Italian Premier Giuseppe Conte called it "an immense tragedy ... inconceivable in a modern system like ours, a modern country."
The disaster, on a major interchange connecting Genoa and other northern cities with beaches in eastern Liguria into France, focused attention on Italy's aging infrastructure, particularly its concrete bridges and viaducts built in the postwar boom of the 1950s and 1960s.
RAW VIDEO: Crews work to rescue survivors
What caused the Morandi Bridge to fall remained unknown, and prosecutors said they were opening an investigation but had not identified any targets. Transport Minister Danilo Toninelli said the collapse was "unacceptable" and that if negligence played a role "whoever made a mistake must pay."
Early speculation focused on the structural weakness of the span.
Witnesses reported hearing a roar as the 45-meter (nearly 150-foot) bridge collapsed in a torrential rain during midday traffic on the eve of a major holiday that sees most Italians abandoning cities for beaches and mountains.
One unidentified woman who was standing below told RAI state TV that it crumbled as if it were a mound of baking flour. Video of the collapse, showing a misty scene of crumbled concrete, captured a man screaming: "Oh, God! Oh, God!"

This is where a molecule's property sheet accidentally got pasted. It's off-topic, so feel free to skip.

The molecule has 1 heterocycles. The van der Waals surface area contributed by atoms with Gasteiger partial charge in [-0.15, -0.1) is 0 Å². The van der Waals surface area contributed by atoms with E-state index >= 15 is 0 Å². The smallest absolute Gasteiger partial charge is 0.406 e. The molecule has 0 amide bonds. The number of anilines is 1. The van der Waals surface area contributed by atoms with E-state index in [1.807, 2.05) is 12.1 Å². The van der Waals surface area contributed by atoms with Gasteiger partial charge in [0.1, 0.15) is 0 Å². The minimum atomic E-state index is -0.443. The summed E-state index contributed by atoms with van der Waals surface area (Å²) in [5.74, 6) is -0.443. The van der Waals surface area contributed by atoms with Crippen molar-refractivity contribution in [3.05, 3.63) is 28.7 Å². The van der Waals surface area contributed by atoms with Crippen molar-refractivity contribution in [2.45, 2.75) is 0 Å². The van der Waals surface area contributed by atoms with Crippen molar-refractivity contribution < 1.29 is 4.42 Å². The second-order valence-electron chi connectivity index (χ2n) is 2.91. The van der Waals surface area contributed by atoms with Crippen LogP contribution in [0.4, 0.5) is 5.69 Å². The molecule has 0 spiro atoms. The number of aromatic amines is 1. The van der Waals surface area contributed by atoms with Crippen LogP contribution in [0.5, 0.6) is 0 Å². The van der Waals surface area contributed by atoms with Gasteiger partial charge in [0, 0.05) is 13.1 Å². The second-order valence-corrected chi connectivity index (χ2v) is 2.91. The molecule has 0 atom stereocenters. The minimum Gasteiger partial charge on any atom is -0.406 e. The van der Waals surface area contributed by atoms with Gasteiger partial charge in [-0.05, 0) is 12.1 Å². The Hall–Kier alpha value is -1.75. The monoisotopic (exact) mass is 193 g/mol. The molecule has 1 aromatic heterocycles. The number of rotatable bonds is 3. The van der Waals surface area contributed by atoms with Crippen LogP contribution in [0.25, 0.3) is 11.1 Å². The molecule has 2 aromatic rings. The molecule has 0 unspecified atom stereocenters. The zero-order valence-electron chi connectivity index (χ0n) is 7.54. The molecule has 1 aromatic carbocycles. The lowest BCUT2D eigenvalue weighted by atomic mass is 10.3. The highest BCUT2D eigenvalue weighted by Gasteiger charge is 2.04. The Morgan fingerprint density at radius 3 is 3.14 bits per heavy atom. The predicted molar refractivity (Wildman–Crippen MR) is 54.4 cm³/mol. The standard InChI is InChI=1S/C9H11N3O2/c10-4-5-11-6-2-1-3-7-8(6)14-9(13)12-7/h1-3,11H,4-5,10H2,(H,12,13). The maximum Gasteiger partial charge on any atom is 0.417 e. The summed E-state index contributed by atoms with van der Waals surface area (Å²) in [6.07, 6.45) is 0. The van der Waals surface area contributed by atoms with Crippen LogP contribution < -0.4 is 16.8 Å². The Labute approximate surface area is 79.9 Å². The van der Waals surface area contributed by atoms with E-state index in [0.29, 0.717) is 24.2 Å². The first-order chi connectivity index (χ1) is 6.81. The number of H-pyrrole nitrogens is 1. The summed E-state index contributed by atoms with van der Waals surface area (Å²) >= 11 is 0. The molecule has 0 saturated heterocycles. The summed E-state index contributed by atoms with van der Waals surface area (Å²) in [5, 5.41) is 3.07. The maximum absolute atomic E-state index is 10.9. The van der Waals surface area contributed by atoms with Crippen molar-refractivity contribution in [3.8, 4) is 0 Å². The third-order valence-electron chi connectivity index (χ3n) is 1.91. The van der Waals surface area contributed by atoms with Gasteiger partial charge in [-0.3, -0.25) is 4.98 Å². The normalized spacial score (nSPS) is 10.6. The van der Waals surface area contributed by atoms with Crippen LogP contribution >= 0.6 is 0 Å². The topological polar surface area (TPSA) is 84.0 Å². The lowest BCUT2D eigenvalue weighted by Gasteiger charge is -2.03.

Civil Protection authorities said at least 30 cars and three heavy vehicles were on the 80-meter (260-foot) section of the span that collapsed in the industrial area of warehouses.
There was an immense gap where the bridge used to be, and one heart-stopping image showed a green truck halted on the rain-slickened roadway just short of the edge.
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A man who was standing under the bridge in front of his truck at the time of the collapse called it "a miracle" that he survived. The middle-aged man, who did not give his name, said the shockwave sent him flying over 10 meters (33 feet) into a wall, injuring his right shoulder and hip.
"I was in front of the truck and flew away, like everything else. Yes, I think it's a miracle. I don't know what to say. I'm out of words," he said, walking away from the site.
More than 300 rescue workers and canine crews were on the scene. They used heavy equipment and dogs to search for survivors in the rubble. At least four people were pulled alive from vehicles under the bridge, ANSA reported.
"Operations are ongoing to extract people imprisoned below parts of the bridge and twisted metal," said Angelo Borrelli, the head of Italy's civil protection agency.
Officials evacuated several hundred people living along the raised highway that traverses the city as a precaution.
The effort would continue into the night.
"It is a bit like working on an earthquake," said firefighters spokesman Luca Cari. "The main difficulty is removing the rubble and safeguarding the rescue teams."
There was confusion over the death toll throughout the day, with different officials giving conflicting numbers.
Officials in the Liguria region said Tuesday night that 26 people had died, saying two more bodies had been found and one of the 16 injured had died in surgery.